Shade-loving Indoor Succulents for Zone 5/6?

knkruegerOctober 3, 2011

Hi all,

I'm a newbie wanting to grow succulents and I have found a bunch I love to pieces:

Haworthia cooperi var. leightonii

Jovibarba hirta 'Histoni'

Echeveria 'Blue Horizon'

Dioscorea elephantipes

and my all-time favorite Dioscorea mexicana

But here's the thing, I live on the borders of zone 5/6 and my apartment gets partial sun. I have an east facing windowsill that gets sun for only a few hours a day. Do I have a chance of growing this or other succulents indoors? All of the information I have found so far online tells either about growing inside or growing in partial sun and I have both stipulations. I would love advice about growing these or other succulents that would thrive in my lame conditions!

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amccour

I was actually stuck growing all of my succulents indoors this summer. I am planning on doing a writeup about the current results. The big thing is whether or not they manage to survive this winter.

I also wouldn't really call any of these shade *loving*. That being said, there are apparently a number of shade-loving Amaryllids that are rather succulent, and might work. Clivias are neat and apparently can take a lot of shade. Haemanthus albiflos, from what I gather, is jungle understory plant, although from my understanding there are some fairly similar looking Haemanthus which are full-sun, desert plants, so check labels.

Ledebouria socialis is in the hyacinth? subfamily? and also pretty easy.

Some general observations:

- Haworthias attenuata/fasciata (are these the same thing?) grow more or less fine on a windowsill and will even flower. A lot. Which would be great except their flower spikes are boring and huge and mostly just get tangled in other things.

NOT sure how the more fenestrated ones like cooperi or retusa would do, though. I tend to think they'd want more light.

- Jungle cacti like Zygocactus or Rhipsalis aren't too problematic. Desert cacti are pretty much a lost cause and I wouldn't even bother. I have had luck with Leuchtenbergias, so far, though I'm not sure how that'll last.

Oh, so far I've had essentially zero success with globural/barrel-shaped cacti, if that's worth anything.

Pereskias and Pereskiopsises will probably do fine but those are leafy and barely succulent, so...

- In terms of Euphorbias, I have an E. Lactae, E. greenwayi, and an E. antiquorum 'tortilis' (something like that) growing on a north-facing windowsill. Growth has been pretty robust, consistent, and not etiolated or weird or anything.

I've also seen E. Trigonas doing pretty well indoors for long periods of time.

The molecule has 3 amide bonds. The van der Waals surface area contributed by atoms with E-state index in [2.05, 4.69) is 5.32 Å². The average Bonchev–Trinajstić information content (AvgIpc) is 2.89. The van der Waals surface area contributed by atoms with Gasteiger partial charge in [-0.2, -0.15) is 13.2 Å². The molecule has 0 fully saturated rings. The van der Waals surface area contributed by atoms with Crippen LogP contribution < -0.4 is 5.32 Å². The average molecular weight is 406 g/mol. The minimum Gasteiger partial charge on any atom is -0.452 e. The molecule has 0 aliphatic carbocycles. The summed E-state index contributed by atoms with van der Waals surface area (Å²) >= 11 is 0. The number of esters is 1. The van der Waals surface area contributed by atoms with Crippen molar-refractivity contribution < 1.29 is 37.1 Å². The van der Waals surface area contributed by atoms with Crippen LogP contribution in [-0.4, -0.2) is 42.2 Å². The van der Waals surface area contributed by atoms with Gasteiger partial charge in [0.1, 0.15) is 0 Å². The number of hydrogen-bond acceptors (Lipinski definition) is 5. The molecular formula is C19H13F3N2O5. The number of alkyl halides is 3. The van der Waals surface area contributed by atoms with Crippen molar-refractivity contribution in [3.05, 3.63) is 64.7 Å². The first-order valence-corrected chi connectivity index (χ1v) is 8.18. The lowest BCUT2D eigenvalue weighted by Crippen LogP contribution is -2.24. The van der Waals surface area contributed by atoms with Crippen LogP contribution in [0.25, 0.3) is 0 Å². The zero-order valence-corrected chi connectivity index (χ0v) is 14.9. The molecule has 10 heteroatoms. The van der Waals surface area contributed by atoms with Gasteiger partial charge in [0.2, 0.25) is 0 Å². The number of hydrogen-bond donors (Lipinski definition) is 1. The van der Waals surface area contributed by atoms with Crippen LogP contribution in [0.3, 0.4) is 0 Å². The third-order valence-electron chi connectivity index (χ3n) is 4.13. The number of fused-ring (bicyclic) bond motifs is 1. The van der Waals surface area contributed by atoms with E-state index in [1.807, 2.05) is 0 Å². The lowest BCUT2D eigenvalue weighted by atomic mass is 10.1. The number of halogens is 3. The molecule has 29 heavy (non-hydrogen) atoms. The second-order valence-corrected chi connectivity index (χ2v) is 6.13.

In general the Euphorbias, compared to the cacti, have not been problematic for me. I'd avoid the medusoid kinds, though. My E. Flanagani and E. Globosa are basically vines, now, although they actually did that outside, too, so I don't know what they want.

I'm also not having as much luck with my E. anoplia. It looks like it's etiolating somewhat but I'm not sure to what extent at this point.

- Leafy things will probably do better because leave collect light or something. I think I read that, somewhere.

- The two Alluaudias I have seem to be doing alright, although growth has been inconsistent. That was true when i had them outside, though. The Montagnacii hasn't done anything since I bought it, and my three-branched Procera only has one branch that ever puts out growth.

- Echeverias I have a really hard time with. They tend to etiolate REALLY badly for me indoors. Some fall apart. Some actually start growing normally after awhile. Some just attract mealies and make life miserable for everyone. I'd tend to group those with desert cacti in the "don't even bother" group.

- I've seen Pacyhpodiums (geayi and lamerei I think) growing fairly robustly indoors, although these were in like lobbies that had huge, glass windows. Might be worth a try if you can get one for reasonably cheap?

- Mesembs as a whole are another really questionable group that I haven't done much with because lithops are notoriously rot prone. I'm sort of having success with my Trichodiadem bulbosum, but I'm not sure about the Faucaria. Both looked bad in the winter -- the former defoliated, the latter deflated. Both revitalized quite suddenly this spring, but I'm NOT thinking that the Faucaria is growing normally, although the extent of this and its future impact isn't really clear.

- Avonia quinaria's actually proven surprisingly easy so far. That was surprising.

    Bookmark   October 3, 2011 at 9:38PM
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aviolet6(7)

I tried growing some indoors undoor bright flourescent lights. They didn't get enough light and kept stretching up instead of growing wider. Someone told me to put them outside which I did this summer, and they died. I live in zone 7.